When dealing with LTL freight (Less-than-a-Truckload), you're going to be hearing the terms "NMFC number" and "freight class" a fair amount. They're both important when it comes to using LTL shipping, so it's equally important that you understand what these terms mean. While you'll sometimes hear these terms used interchangeably, there is a difference between the two, and the distinction is far from arbitrary.
To make sure you're prepared to handle issues related to LTL shipments, make an informed choice between shipping methods and carriers, deal with any issues that may arise, and keep your LTL shipping costs low and your added fees to a minimum, there are some things you'll need to know. Let's define the terms NMFC number and freight class, discuss important topics surrounding both and answer some of the most important and common FAQs to get you up to speed.
Any commodity you might want to ship has both a distinct NMFC number and a more general freight class. Every commodity is given a unique number to identify it (the NMFC number), much like a serial number. Then all the items are broken into separate categories based on specific criteria.
While all goods have an individual number, each NMFC number is sorted into broader categories known as freight classes. While freight class is very helpful, it isn't always specific enough, which is why both are important. Let's get into the specifics of each to clarify them.
The National Motor Freight Traffic Association (NMFTA) keeps a database of each commodity's unique NMFC number as a universal identifier. The point of the database is to give shippers and LTL carriers a common frame of reference for an item's freight class to simplify pricing negotiations.
Freight class is a standard system for classifying LTL shipments to gauge the level of difficulty or efficiency of the shipping process for each commodity. The more labor-intensive the goods are to ship, the higher the freight class will be, raising the cost. There are 18 separate freight classes in total, and a number between 50 and 500 represents each of them. 50 is the lowest freight class and therefore the most cost-effective, while 500 is the highest and most expensive.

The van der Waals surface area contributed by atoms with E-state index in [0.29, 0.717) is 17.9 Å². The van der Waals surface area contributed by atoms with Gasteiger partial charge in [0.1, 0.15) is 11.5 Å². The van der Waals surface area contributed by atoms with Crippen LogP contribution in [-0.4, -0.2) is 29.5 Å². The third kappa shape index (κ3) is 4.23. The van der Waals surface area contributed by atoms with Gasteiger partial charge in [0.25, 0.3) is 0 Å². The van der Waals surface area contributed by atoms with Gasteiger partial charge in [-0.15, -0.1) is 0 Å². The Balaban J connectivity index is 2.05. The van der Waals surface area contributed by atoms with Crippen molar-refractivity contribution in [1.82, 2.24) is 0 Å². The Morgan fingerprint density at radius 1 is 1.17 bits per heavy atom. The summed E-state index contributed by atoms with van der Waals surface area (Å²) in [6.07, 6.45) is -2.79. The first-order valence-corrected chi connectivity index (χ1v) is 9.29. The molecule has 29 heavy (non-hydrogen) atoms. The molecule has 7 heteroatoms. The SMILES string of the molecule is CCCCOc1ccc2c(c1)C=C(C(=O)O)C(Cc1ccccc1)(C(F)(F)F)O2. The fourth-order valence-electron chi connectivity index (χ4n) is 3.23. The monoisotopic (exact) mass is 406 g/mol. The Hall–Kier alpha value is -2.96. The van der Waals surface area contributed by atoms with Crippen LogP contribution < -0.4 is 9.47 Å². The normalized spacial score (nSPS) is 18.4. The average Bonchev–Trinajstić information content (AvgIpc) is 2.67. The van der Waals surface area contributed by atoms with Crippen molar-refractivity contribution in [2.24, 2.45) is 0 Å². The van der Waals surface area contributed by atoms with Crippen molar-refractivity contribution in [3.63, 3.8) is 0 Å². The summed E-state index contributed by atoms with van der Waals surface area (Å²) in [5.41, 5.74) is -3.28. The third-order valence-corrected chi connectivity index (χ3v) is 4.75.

Freight class is based on four separate measures of transportability:
Density measures the weight distribution in pounds per cubic foot. This correlates with ease of transport. The denser your shipment is, the less the shipping costs. It sounds counterintuitive. However, heavy, compact shipments of metal or stone are actually easier to move. Despite being heavier, they're smaller, and the weight is concentrated, making it less likely to shift around during transport.
Measuring ease-of-handling helps carriers determine if it will:
A shipment's stowability is all about how well it fits into the truck with the other shipments. LTL requires loading a truck full of different shipments that weren't big enough to fill a truck on their own. The more easily it fits by having a smaller, more uniform shape or being generally rectangular, the more they'll be able to fit per truck, saving them money.
The more likely an item is to be stolen, the more valuable it is, or the more fragile it is, the more liability the carrier takes on. They have to ensure that it arrives safely and intact, which may require excess packing material, additional precautions, or even guards.
The cost to ship an item will go up as the freight class increases. Likewise, the cost will be lower the denser it is, the easier it is to handle, the better it fits in the truck, and the less liability it puts on the company.
All those things affect the freight class based on how easy or difficult it is for the company to get it to its destination. Each factor also weighs on the carrier's cost to move it in the same way. The harder it is to ship, the more it costs them, and therefore, you.